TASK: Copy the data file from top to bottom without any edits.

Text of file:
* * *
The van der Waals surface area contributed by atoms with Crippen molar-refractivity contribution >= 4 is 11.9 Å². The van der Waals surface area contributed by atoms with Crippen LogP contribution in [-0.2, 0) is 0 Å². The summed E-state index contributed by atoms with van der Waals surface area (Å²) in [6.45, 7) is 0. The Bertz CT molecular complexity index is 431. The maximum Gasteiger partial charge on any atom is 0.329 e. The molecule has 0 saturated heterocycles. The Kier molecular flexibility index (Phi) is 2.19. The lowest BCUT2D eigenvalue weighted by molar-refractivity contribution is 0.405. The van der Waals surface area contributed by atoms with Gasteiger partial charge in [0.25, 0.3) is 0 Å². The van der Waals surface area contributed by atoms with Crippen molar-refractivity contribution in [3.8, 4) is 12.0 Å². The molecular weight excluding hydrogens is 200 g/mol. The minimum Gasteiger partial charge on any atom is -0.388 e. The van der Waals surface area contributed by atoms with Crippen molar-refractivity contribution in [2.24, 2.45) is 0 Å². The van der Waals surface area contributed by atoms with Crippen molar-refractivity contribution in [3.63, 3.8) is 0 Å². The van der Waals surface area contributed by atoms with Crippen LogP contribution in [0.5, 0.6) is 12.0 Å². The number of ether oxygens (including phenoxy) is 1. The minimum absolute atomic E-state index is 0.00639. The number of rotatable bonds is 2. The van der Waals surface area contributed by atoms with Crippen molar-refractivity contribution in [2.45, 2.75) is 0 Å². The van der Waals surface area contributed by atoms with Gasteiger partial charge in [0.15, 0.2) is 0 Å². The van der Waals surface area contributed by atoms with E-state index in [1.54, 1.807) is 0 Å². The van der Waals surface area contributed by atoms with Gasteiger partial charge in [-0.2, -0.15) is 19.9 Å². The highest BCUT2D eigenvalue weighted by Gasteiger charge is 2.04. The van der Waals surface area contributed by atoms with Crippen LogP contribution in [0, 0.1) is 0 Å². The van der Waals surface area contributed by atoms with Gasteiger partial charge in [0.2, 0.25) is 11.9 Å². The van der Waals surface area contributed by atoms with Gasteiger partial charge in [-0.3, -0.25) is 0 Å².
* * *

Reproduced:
The van der Waals surface area contributed by atoms with Crippen molar-refractivity contribution >= 4 is 11.9 Å². The van der Waals surface area contributed by atoms with Crippen LogP contribution in [-0.2, 0) is 0 Å². The summed E-state index contributed by atoms with van der Waals surface area (Å²) in [6.45, 7) is 0. The Bertz CT molecular complexity index is 431. The maximum Gasteiger partial charge on any atom is 0.329 e. The molecule has 0 saturated heterocycles. The Kier molecular flexibility index (Phi) is 2.19. The lowest BCUT2D eigenvalue weighted by molar-refractivity contribution is 0.405. The van der Waals surface area contributed by atoms with Gasteiger partial charge in [0.25, 0.3) is 0 Å². The van der Waals surface area contributed by atoms with Crippen molar-refractivity contribution in [3.8, 4) is 12.0 Å². The molecular weight excluding hydrogens is 200 g/mol. The minimum Gasteiger partial charge on any atom is -0.388 e. The van der Waals surface area contributed by atoms with Crippen molar-refractivity contribution in [2.24, 2.45) is 0 Å². The van der Waals surface area contributed by atoms with Crippen molar-refractivity contribution in [3.63, 3.8) is 0 Å². The van der Waals surface area contributed by atoms with Crippen LogP contribution in [0.5, 0.6) is 12.0 Å². The number of ether oxygens (including phenoxy) is 1. The minimum absolute atomic E-state index is 0.00639. The number of rotatable bonds is 2. The van der Waals surface area contributed by atoms with Crippen molar-refractivity contribution in [2.45, 2.75) is 0 Å². The van der Waals surface area contributed by atoms with Gasteiger partial charge in [0.15, 0.2) is 0 Å². The van der Waals surface area contributed by atoms with E-state index in [1.54, 1.807) is 0 Å². The van der Waals surface area contributed by atoms with Gasteiger partial charge in [-0.2, -0.15) is 19.9 Å². The highest BCUT2D eigenvalue weighted by Gasteiger charge is 2.04. The van der Waals surface area contributed by atoms with Crippen LogP contribution in [0, 0.1) is 0 Å². The van der Waals surface area contributed by atoms with Gasteiger partial charge in [0.2, 0.25) is 11.9 Å². The van der Waals surface area contributed by atoms with Gasteiger partial charge in [-0.3, -0.25) is 0 Å².